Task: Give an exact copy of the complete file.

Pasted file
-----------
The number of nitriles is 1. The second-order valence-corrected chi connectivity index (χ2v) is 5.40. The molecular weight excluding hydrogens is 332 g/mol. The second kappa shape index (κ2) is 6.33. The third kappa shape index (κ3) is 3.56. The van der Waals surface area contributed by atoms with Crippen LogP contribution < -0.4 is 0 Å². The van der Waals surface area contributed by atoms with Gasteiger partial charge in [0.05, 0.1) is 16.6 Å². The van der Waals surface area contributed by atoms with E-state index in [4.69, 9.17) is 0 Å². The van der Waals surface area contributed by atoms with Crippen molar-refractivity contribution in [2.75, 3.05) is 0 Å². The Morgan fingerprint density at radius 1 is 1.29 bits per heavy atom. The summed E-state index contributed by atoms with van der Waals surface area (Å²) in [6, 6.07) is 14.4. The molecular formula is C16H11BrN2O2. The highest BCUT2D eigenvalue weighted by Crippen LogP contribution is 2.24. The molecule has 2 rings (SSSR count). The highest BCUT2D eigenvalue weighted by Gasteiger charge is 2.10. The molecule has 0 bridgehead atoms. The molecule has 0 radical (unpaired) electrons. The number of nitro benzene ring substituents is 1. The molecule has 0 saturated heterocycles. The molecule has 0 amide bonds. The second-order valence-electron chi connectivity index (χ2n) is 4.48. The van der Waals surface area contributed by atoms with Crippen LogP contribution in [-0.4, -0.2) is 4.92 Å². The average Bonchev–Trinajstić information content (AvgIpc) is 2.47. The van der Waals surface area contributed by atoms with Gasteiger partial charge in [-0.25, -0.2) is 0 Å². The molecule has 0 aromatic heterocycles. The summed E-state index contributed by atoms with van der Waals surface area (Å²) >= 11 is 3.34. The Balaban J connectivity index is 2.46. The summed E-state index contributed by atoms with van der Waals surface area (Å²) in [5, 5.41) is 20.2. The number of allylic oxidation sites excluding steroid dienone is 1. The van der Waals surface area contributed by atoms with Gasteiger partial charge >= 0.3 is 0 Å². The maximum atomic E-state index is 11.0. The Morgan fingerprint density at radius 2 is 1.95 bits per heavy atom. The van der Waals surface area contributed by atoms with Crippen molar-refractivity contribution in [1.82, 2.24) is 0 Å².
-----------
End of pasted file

The number of nitriles is 1. The second-order valence-corrected chi connectivity index (χ2v) is 5.40. The molecular weight excluding hydrogens is 332 g/mol. The second kappa shape index (κ2) is 6.33. The third kappa shape index (κ3) is 3.56. The van der Waals surface area contributed by atoms with Crippen LogP contribution < -0.4 is 0 Å². The van der Waals surface area contributed by atoms with Gasteiger partial charge in [0.05, 0.1) is 16.6 Å². The van der Waals surface area contributed by atoms with E-state index in [4.69, 9.17) is 0 Å². The van der Waals surface area contributed by atoms with Crippen molar-refractivity contribution in [2.75, 3.05) is 0 Å². The Morgan fingerprint density at radius 1 is 1.29 bits per heavy atom. The summed E-state index contributed by atoms with van der Waals surface area (Å²) in [6, 6.07) is 14.4. The molecular formula is C16H11BrN2O2. The highest BCUT2D eigenvalue weighted by Crippen LogP contribution is 2.24. The molecule has 2 rings (SSSR count). The highest BCUT2D eigenvalue weighted by Gasteiger charge is 2.10. The molecule has 0 bridgehead atoms. The molecule has 0 radical (unpaired) electrons. The number of nitro benzene ring substituents is 1. The molecule has 0 saturated heterocycles. The molecule has 0 amide bonds. The second-order valence-electron chi connectivity index (χ2n) is 4.48. The van der Waals surface area contributed by atoms with Crippen LogP contribution in [-0.4, -0.2) is 4.92 Å². The average Bonchev–Trinajstić information content (AvgIpc) is 2.47. The van der Waals surface area contributed by atoms with Gasteiger partial charge in [-0.25, -0.2) is 0 Å². The molecule has 0 aromatic heterocycles. The summed E-state index contributed by atoms with van der Waals surface area (Å²) >= 11 is 3.34. The Balaban J connectivity index is 2.46. The summed E-state index contributed by atoms with van der Waals surface area (Å²) in [5, 5.41) is 20.2. The number of allylic oxidation sites excluding steroid dienone is 1. The van der Waals surface area contributed by atoms with Gasteiger partial charge >= 0.3 is 0 Å². The maximum atomic E-state index is 11.0. The Morgan fingerprint density at radius 2 is 1.95 bits per heavy atom. The van der Waals surface area contributed by atoms with Crippen molar-refractivity contribution in [1.82, 2.24) is 0 Å².